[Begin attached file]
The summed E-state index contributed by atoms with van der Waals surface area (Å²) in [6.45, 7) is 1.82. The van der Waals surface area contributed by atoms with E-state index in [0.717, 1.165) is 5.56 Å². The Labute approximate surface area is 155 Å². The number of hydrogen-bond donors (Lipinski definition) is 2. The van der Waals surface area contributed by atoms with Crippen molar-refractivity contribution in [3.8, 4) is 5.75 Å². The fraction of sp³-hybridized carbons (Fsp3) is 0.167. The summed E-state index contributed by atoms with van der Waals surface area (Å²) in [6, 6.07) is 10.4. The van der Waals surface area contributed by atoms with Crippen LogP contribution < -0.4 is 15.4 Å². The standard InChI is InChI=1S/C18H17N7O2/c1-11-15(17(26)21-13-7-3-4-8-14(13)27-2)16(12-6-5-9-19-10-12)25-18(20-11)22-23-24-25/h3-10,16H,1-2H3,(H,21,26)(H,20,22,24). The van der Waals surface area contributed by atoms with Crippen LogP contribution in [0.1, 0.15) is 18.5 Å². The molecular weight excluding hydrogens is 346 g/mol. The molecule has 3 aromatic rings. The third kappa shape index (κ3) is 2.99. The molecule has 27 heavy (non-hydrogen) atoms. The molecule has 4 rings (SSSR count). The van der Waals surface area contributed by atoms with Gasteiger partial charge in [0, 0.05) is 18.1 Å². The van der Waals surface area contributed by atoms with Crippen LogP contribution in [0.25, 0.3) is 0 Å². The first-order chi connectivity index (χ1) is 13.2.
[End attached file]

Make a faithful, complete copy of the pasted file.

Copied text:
The summed E-state index contributed by atoms with van der Waals surface area (Å²) in [6.45, 7) is 1.82. The van der Waals surface area contributed by atoms with E-state index in [0.717, 1.165) is 5.56 Å². The Labute approximate surface area is 155 Å². The number of hydrogen-bond donors (Lipinski definition) is 2. The van der Waals surface area contributed by atoms with Crippen molar-refractivity contribution in [3.8, 4) is 5.75 Å². The fraction of sp³-hybridized carbons (Fsp3) is 0.167. The summed E-state index contributed by atoms with van der Waals surface area (Å²) in [6, 6.07) is 10.4. The van der Waals surface area contributed by atoms with Crippen LogP contribution < -0.4 is 15.4 Å². The standard InChI is InChI=1S/C18H17N7O2/c1-11-15(17(26)21-13-7-3-4-8-14(13)27-2)16(12-6-5-9-19-10-12)25-18(20-11)22-23-24-25/h3-10,16H,1-2H3,(H,21,26)(H,20,22,24). The van der Waals surface area contributed by atoms with Crippen LogP contribution in [0.1, 0.15) is 18.5 Å². The molecular weight excluding hydrogens is 346 g/mol. The molecule has 3 aromatic rings. The third kappa shape index (κ3) is 2.99. The molecule has 27 heavy (non-hydrogen) atoms. The molecule has 4 rings (SSSR count). The van der Waals surface area contributed by atoms with Gasteiger partial charge in [0, 0.05) is 18.1 Å². The van der Waals surface area contributed by atoms with Crippen LogP contribution in [0.25, 0.3) is 0 Å². The first-order chi connectivity index (χ1) is 13.2.